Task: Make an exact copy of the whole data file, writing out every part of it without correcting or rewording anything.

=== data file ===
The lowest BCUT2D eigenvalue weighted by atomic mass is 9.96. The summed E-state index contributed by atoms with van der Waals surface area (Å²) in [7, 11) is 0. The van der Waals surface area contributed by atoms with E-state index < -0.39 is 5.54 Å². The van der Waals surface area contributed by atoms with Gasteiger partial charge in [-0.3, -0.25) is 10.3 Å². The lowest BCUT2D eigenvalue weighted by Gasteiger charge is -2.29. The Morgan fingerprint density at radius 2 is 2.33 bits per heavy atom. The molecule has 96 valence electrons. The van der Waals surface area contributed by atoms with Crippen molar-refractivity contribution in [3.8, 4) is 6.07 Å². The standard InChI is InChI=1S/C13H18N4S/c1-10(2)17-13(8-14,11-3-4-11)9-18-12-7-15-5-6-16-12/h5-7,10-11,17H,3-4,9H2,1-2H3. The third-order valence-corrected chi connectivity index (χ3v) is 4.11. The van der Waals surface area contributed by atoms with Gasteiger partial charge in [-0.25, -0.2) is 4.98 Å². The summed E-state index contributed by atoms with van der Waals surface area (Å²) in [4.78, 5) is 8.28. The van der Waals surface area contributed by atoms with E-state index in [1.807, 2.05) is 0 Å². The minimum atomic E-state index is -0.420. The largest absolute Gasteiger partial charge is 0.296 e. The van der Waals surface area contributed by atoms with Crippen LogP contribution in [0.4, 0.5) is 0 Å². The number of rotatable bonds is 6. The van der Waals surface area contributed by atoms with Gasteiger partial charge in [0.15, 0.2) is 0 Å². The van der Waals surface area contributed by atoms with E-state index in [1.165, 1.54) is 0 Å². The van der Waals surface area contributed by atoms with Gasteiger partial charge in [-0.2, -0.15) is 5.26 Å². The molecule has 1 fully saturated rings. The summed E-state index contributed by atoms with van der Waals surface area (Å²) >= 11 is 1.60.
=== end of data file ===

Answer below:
The lowest BCUT2D eigenvalue weighted by atomic mass is 9.96. The summed E-state index contributed by atoms with van der Waals surface area (Å²) in [7, 11) is 0. The van der Waals surface area contributed by atoms with E-state index < -0.39 is 5.54 Å². The van der Waals surface area contributed by atoms with Gasteiger partial charge in [-0.3, -0.25) is 10.3 Å². The lowest BCUT2D eigenvalue weighted by Gasteiger charge is -2.29. The Morgan fingerprint density at radius 2 is 2.33 bits per heavy atom. The molecule has 96 valence electrons. The van der Waals surface area contributed by atoms with Crippen molar-refractivity contribution in [3.8, 4) is 6.07 Å². The standard InChI is InChI=1S/C13H18N4S/c1-10(2)17-13(8-14,11-3-4-11)9-18-12-7-15-5-6-16-12/h5-7,10-11,17H,3-4,9H2,1-2H3. The third-order valence-corrected chi connectivity index (χ3v) is 4.11. The van der Waals surface area contributed by atoms with Gasteiger partial charge in [-0.25, -0.2) is 4.98 Å². The summed E-state index contributed by atoms with van der Waals surface area (Å²) in [4.78, 5) is 8.28. The van der Waals surface area contributed by atoms with E-state index in [1.807, 2.05) is 0 Å². The minimum atomic E-state index is -0.420. The largest absolute Gasteiger partial charge is 0.296 e. The van der Waals surface area contributed by atoms with Crippen LogP contribution in [0.4, 0.5) is 0 Å². The number of rotatable bonds is 6. The van der Waals surface area contributed by atoms with Gasteiger partial charge in [0.15, 0.2) is 0 Å². The van der Waals surface area contributed by atoms with E-state index in [1.165, 1.54) is 0 Å². The van der Waals surface area contributed by atoms with Gasteiger partial charge in [-0.2, -0.15) is 5.26 Å². The molecule has 1 fully saturated rings. The summed E-state index contributed by atoms with van der Waals surface area (Å²) >= 11 is 1.60.